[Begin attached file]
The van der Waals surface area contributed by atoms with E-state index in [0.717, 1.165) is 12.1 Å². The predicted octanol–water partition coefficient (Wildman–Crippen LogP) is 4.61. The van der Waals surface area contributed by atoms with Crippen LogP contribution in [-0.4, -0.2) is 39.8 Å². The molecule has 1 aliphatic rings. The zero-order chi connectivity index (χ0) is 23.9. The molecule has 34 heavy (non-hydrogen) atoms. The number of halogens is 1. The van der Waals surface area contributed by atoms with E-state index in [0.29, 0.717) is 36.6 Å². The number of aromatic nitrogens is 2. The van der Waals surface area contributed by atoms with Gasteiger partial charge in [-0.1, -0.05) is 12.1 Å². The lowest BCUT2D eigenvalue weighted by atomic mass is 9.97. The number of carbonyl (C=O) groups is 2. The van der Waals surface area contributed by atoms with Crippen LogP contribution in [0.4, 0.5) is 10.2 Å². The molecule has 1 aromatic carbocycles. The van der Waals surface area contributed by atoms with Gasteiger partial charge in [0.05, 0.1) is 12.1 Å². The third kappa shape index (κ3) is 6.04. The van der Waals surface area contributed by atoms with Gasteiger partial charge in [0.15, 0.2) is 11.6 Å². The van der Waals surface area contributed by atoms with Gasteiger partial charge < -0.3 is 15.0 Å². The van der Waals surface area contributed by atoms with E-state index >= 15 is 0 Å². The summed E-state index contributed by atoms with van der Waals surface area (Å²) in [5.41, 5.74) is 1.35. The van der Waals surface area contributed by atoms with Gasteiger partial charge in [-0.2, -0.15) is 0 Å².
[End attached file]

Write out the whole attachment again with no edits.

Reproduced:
The van der Waals surface area contributed by atoms with E-state index in [0.717, 1.165) is 12.1 Å². The predicted octanol–water partition coefficient (Wildman–Crippen LogP) is 4.61. The van der Waals surface area contributed by atoms with Crippen LogP contribution in [-0.4, -0.2) is 39.8 Å². The molecule has 1 aliphatic rings. The zero-order chi connectivity index (χ0) is 23.9. The molecule has 34 heavy (non-hydrogen) atoms. The number of halogens is 1. The van der Waals surface area contributed by atoms with E-state index in [0.29, 0.717) is 36.6 Å². The number of aromatic nitrogens is 2. The van der Waals surface area contributed by atoms with Gasteiger partial charge in [-0.1, -0.05) is 12.1 Å². The lowest BCUT2D eigenvalue weighted by atomic mass is 9.97. The number of carbonyl (C=O) groups is 2. The van der Waals surface area contributed by atoms with Crippen LogP contribution in [0.4, 0.5) is 10.2 Å². The molecule has 1 aromatic carbocycles. The van der Waals surface area contributed by atoms with Gasteiger partial charge in [0.05, 0.1) is 12.1 Å². The third kappa shape index (κ3) is 6.04. The van der Waals surface area contributed by atoms with Gasteiger partial charge in [0.15, 0.2) is 11.6 Å². The van der Waals surface area contributed by atoms with Gasteiger partial charge < -0.3 is 15.0 Å². The van der Waals surface area contributed by atoms with E-state index >= 15 is 0 Å². The summed E-state index contributed by atoms with van der Waals surface area (Å²) in [5.41, 5.74) is 1.35. The van der Waals surface area contributed by atoms with Gasteiger partial charge in [-0.2, -0.15) is 0 Å².